Breast Cancer: Two hundred and twelve new cases of incident breast cancer were reported during the follow-up. No clear associations between dietary factors and breast cancer were found. However, the researchers noted that all of the expected associations with many of the well-established risk factors held true for the Adventist population, including socio-economic status, maternal history of breast cancer, age at the birth of the first child, and years of menstruation. This was important, indicating that the data from the study had not been distorted in some way by the unusual population of the study.
Cancer of the uterus and cervix have not yet been fully analyzed by the researchers, though 140 new cases of uterine cancer and 28 new cases of cervical cancer were observed.
It is interesting to note that, adjusting for age and sex alone, vegetarians in the study population had a lower risk than non-vegetarians for every one of the cancers mentioned. In some instances, the differences were relatively slight, but in every case the risk for vegetarians was lower. Thus, vegetarians are an interesting group with respect to cancer risk. Is the active principle in this case the diet or some other attribute of vegetarians? There is clear evidence that vegetarians tend to differ from non-vegetarians in many ways aside from the consumption of flesh foods. For instance, vegetarians tend to be less obese, drink less coffee, and eat more legumes and vegetarian protein products. In addition, they exercise more regularly.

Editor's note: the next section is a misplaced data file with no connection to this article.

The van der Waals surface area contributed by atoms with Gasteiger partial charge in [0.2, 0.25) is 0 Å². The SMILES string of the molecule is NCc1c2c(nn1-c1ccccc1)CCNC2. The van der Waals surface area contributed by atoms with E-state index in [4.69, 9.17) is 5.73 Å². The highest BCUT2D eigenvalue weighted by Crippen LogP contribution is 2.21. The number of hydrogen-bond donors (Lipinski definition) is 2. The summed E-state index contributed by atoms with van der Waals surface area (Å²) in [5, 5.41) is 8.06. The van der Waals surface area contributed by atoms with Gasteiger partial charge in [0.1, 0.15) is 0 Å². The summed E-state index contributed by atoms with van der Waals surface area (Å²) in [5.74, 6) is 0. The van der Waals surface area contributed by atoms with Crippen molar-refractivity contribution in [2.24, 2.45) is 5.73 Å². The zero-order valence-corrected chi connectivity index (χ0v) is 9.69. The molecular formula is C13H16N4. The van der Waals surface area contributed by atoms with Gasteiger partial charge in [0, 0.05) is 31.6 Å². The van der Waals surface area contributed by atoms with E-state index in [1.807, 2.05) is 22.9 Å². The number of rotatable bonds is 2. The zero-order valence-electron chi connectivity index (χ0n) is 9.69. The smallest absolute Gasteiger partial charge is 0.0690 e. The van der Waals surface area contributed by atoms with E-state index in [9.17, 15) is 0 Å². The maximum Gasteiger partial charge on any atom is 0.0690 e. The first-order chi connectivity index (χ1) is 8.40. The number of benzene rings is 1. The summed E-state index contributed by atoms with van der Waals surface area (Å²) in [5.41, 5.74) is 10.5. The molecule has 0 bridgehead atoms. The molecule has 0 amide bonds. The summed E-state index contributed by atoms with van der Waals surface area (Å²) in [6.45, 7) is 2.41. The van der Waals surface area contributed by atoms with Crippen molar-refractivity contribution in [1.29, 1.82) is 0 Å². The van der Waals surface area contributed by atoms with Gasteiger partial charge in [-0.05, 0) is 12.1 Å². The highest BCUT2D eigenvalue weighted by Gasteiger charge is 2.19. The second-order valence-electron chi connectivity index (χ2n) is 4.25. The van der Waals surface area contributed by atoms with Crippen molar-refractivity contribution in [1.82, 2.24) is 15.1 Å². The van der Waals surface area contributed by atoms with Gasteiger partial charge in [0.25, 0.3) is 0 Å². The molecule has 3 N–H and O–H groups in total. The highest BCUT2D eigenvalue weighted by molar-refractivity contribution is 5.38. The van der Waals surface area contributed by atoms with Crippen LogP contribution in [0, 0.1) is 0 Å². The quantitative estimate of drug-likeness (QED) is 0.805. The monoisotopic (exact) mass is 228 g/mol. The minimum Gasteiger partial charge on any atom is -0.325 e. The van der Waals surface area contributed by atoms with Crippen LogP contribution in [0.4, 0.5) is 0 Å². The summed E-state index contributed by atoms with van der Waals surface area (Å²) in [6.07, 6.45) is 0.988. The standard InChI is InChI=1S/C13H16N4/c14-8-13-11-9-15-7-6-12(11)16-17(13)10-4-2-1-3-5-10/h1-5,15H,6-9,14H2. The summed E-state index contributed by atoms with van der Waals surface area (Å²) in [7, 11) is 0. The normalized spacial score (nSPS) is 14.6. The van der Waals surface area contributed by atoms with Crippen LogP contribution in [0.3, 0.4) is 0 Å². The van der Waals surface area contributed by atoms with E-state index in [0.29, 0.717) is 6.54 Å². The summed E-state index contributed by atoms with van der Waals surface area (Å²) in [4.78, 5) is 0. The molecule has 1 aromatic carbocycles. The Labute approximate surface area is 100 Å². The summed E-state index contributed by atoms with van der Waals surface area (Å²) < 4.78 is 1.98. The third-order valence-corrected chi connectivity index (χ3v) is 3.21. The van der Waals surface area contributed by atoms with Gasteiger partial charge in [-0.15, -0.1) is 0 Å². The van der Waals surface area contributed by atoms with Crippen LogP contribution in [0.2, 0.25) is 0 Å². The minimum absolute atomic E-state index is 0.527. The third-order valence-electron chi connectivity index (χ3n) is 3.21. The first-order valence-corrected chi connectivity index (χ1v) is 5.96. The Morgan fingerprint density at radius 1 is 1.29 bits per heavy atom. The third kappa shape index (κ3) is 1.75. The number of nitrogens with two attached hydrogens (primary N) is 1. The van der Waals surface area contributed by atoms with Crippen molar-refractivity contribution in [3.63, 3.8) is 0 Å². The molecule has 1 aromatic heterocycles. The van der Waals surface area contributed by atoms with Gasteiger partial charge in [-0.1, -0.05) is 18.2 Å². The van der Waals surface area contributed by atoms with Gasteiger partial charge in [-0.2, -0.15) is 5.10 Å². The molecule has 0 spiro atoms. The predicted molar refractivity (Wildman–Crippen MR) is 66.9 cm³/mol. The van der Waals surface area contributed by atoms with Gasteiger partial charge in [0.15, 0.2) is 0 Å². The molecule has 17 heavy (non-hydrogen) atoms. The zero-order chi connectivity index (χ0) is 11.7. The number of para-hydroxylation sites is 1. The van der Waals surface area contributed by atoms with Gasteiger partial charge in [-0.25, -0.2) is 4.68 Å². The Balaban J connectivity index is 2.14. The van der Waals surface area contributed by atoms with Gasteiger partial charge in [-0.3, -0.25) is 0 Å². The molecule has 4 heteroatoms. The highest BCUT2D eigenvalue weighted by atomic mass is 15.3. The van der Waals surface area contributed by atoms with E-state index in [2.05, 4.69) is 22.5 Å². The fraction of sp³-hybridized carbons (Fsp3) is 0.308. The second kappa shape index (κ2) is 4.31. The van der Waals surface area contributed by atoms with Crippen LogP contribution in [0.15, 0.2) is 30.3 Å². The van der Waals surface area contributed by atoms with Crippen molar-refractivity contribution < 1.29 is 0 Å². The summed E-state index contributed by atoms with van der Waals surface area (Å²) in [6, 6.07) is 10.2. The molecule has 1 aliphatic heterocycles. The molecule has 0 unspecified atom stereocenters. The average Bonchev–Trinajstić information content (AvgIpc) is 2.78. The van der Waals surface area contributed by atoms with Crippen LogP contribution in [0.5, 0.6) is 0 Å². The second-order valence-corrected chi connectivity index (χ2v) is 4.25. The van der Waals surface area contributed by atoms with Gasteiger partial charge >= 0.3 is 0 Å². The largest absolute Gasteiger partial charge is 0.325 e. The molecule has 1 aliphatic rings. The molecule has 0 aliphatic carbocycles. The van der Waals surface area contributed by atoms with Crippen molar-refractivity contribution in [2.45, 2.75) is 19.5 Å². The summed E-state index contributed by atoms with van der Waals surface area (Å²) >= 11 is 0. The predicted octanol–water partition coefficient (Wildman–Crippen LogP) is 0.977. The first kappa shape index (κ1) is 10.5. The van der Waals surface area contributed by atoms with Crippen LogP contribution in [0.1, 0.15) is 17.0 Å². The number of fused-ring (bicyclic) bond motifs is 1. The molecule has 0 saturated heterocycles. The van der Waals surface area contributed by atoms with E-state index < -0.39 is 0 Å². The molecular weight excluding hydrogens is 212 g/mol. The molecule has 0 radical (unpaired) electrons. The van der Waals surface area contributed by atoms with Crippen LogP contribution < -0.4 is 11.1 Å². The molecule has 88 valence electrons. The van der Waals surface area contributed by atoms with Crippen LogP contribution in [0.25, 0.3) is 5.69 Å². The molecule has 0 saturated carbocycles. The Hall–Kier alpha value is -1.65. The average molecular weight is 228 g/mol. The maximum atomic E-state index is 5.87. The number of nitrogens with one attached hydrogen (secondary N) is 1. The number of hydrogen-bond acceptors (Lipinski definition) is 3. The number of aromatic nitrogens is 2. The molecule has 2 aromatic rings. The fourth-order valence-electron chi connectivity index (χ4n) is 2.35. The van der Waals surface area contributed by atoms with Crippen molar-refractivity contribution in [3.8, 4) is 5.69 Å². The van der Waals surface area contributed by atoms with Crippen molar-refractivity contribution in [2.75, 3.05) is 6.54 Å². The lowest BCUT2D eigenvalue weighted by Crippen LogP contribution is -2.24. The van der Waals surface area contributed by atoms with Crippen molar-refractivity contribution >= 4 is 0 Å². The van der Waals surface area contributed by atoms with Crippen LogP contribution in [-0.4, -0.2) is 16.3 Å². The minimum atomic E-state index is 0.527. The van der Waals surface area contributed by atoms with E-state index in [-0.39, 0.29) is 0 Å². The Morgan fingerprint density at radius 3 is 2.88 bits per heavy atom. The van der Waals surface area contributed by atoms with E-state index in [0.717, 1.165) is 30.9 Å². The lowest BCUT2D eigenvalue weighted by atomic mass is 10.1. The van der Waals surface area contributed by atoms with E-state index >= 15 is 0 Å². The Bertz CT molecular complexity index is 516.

Consequently, it is entirely possible that some of these other lifestyle and dietary attributes are the active principles in vegetarianism rather than just the absence of flesh foods. The previous analyses seem to show that, with the exception of bladder and perhaps colon cancer, dietary variables other than the absence of meat are more likely to be the active principles in reducing the risk of cancer. For instance, vegetarians tend to eat more fruit, legumes, and vegetarian protein products, and these foods are probably anticarcinogenic in and of themselves. However, the consumption of meat may also have some carcinogenic influence, and evidence of this may have been found for at least bladder cancer.